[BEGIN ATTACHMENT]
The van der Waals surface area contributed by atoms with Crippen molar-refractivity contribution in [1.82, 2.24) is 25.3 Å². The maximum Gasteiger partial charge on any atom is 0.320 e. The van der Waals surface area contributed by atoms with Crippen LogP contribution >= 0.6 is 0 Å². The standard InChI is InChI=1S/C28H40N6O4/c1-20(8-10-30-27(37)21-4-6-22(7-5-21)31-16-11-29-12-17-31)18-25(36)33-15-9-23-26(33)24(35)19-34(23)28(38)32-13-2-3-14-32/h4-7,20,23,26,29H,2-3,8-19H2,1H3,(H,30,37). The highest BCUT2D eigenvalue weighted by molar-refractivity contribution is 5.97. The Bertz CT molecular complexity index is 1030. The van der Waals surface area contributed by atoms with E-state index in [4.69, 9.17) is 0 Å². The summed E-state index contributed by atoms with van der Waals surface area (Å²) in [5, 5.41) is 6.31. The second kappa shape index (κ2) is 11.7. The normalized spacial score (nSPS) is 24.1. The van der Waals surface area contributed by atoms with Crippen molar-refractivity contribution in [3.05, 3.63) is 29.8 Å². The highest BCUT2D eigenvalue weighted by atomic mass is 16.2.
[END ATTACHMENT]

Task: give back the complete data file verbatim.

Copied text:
The van der Waals surface area contributed by atoms with Crippen molar-refractivity contribution in [1.82, 2.24) is 25.3 Å². The maximum Gasteiger partial charge on any atom is 0.320 e. The van der Waals surface area contributed by atoms with Crippen LogP contribution >= 0.6 is 0 Å². The standard InChI is InChI=1S/C28H40N6O4/c1-20(8-10-30-27(37)21-4-6-22(7-5-21)31-16-11-29-12-17-31)18-25(36)33-15-9-23-26(33)24(35)19-34(23)28(38)32-13-2-3-14-32/h4-7,20,23,26,29H,2-3,8-19H2,1H3,(H,30,37). The highest BCUT2D eigenvalue weighted by molar-refractivity contribution is 5.97. The Bertz CT molecular complexity index is 1030. The van der Waals surface area contributed by atoms with E-state index in [4.69, 9.17) is 0 Å². The summed E-state index contributed by atoms with van der Waals surface area (Å²) in [5, 5.41) is 6.31. The second kappa shape index (κ2) is 11.7. The normalized spacial score (nSPS) is 24.1. The van der Waals surface area contributed by atoms with Crippen molar-refractivity contribution in [3.05, 3.63) is 29.8 Å². The highest BCUT2D eigenvalue weighted by atomic mass is 16.2.